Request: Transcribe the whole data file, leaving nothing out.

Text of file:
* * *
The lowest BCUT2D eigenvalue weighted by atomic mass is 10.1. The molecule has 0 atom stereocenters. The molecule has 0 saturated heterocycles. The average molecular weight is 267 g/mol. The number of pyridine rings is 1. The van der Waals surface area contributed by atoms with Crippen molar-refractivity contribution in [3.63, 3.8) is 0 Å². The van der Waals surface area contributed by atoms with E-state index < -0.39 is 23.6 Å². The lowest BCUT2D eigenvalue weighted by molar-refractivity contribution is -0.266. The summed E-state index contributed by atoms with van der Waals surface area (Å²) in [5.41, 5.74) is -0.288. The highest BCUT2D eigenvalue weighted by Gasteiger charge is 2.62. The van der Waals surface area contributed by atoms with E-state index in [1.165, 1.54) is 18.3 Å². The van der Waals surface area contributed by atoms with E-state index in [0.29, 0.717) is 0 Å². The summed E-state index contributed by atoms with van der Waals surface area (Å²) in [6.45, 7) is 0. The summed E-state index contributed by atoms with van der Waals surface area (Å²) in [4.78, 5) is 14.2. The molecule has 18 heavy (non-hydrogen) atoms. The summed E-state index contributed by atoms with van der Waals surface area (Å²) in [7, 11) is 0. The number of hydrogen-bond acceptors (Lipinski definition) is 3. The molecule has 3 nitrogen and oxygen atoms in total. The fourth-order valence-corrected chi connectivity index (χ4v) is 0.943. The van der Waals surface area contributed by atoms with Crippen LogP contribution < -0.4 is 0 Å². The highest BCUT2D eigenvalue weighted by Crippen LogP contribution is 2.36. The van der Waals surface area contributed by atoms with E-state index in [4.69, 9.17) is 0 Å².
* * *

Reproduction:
The lowest BCUT2D eigenvalue weighted by atomic mass is 10.1. The molecule has 0 atom stereocenters. The molecule has 0 saturated heterocycles. The average molecular weight is 267 g/mol. The number of pyridine rings is 1. The van der Waals surface area contributed by atoms with Crippen molar-refractivity contribution in [3.63, 3.8) is 0 Å². The van der Waals surface area contributed by atoms with E-state index < -0.39 is 23.6 Å². The lowest BCUT2D eigenvalue weighted by molar-refractivity contribution is -0.266. The summed E-state index contributed by atoms with van der Waals surface area (Å²) in [5.41, 5.74) is -0.288. The highest BCUT2D eigenvalue weighted by Gasteiger charge is 2.62. The van der Waals surface area contributed by atoms with E-state index in [1.165, 1.54) is 18.3 Å². The van der Waals surface area contributed by atoms with E-state index in [0.29, 0.717) is 0 Å². The summed E-state index contributed by atoms with van der Waals surface area (Å²) in [6.45, 7) is 0. The summed E-state index contributed by atoms with van der Waals surface area (Å²) in [4.78, 5) is 14.2. The molecule has 18 heavy (non-hydrogen) atoms. The summed E-state index contributed by atoms with van der Waals surface area (Å²) in [7, 11) is 0. The number of hydrogen-bond acceptors (Lipinski definition) is 3. The molecule has 3 nitrogen and oxygen atoms in total. The fourth-order valence-corrected chi connectivity index (χ4v) is 0.943. The van der Waals surface area contributed by atoms with Crippen LogP contribution < -0.4 is 0 Å². The highest BCUT2D eigenvalue weighted by Crippen LogP contribution is 2.36. The van der Waals surface area contributed by atoms with E-state index in [4.69, 9.17) is 0 Å².